There are so many works that fall under the genre of opera we love. Unfortunately, there are only so many words we can use in a day and we have to select a few, at a time, to highlight for you. With this in mind, we would like to present this recent list of fantastic operas we feel you should see.
Pirates of Penzance
This opera, which we love, is arguably the most recognizable of the infamous duo Gilbert and Sullivan. This is the story of Frederic who is a pirate apprentice. His commitment is going to be completed on his twenty-first birthday and he informs the king of the pirates that he will be on his way shortly afterward. Frederic was not meant to be a pirate and was only in their care because of a misunderstanding by his nurse maid.
Ruth also lies to Frederic and tells him that for women, which he has seen no other besides her, she is in fact beautiful. At first he believes her but then Ruth is rejected when Frederic finds younger, more attractive women. He implores that one of them marry him and Mabel, the youngest consents.
Before they can wed the girls’ father, Major-General Stanley arrives and puts his foot down that he will not take on pirates as husbands for his daughters. He also tells the pirates that he is an orphan, knowing that they have a vow to never rob another orphan since they are all orphans themselves. The concede to their vow and let Stanley take his daughters home.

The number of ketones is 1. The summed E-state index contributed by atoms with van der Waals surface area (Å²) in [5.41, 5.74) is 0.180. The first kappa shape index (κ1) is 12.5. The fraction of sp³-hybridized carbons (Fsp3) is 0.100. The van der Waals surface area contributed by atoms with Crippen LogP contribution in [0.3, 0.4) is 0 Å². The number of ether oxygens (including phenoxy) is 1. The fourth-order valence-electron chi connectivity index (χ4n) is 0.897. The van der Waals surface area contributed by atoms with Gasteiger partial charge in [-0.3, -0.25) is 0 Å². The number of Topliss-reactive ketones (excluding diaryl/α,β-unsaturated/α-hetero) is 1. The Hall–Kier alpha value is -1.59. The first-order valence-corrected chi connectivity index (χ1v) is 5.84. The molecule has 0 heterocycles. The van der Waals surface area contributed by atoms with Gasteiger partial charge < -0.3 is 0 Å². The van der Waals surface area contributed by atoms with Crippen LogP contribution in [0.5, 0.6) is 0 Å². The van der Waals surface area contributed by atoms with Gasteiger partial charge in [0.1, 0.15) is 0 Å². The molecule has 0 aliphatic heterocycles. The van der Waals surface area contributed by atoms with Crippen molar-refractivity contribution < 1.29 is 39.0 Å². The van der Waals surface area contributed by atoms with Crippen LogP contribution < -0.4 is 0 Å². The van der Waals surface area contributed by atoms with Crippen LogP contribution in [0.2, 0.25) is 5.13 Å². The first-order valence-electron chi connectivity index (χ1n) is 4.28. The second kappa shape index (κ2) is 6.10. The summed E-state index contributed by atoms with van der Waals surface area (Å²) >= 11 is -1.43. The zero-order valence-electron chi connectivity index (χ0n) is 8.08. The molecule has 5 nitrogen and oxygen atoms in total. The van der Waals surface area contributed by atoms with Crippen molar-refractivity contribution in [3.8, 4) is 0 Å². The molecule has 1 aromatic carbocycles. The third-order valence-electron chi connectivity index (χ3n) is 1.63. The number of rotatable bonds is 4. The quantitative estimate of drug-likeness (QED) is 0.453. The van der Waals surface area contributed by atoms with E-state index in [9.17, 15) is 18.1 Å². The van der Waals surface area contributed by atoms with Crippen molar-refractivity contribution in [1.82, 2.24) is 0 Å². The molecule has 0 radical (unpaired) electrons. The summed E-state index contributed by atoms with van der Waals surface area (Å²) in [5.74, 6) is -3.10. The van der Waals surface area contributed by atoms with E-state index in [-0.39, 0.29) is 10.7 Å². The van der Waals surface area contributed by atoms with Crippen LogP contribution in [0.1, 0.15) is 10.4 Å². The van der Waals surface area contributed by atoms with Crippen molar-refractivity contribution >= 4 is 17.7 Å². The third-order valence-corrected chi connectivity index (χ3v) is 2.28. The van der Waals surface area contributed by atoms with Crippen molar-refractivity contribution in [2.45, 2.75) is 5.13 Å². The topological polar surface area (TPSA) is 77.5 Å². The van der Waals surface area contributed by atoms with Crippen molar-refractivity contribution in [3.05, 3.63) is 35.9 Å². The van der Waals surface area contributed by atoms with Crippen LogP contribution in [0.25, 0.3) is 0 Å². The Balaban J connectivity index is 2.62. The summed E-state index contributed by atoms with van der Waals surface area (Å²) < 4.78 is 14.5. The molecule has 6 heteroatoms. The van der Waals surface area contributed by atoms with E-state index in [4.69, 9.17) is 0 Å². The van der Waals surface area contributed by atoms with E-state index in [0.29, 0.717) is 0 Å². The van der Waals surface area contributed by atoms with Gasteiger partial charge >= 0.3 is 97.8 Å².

Frederic joins the girls and their father and helps the local police attempt to attack the pirates. He also learns that the Major-General is not an orphan. Yet, before any of this can take place Ruth and the pirate king return to let Frederic know that he hasn’t fulfilled his obligation to the pirates and must return.
Composed by legendary Italian composer Ruggero Leoncavallo, this version should not be mistaken with the bohemians that Puccini wrote about this opera was written at the same time. It turns out that Puccini and Leoncavallo wrote their versions of La bohéme at the same time but Leoncavallo started his first, which would make it the subject of a public argument between the two composers.
Never the less, Puccini’s version reached the heights to infamy while Leoncavallo’s has nearly disappeared. Puccini’s was an instant hit while Leoncavallo’s, which was premiered a year later, failed miserably. It is said by some that had Leoncavallo’s version come out first than his would be the famous version while others write that the libretto for Leoncavallo’s version is less than par.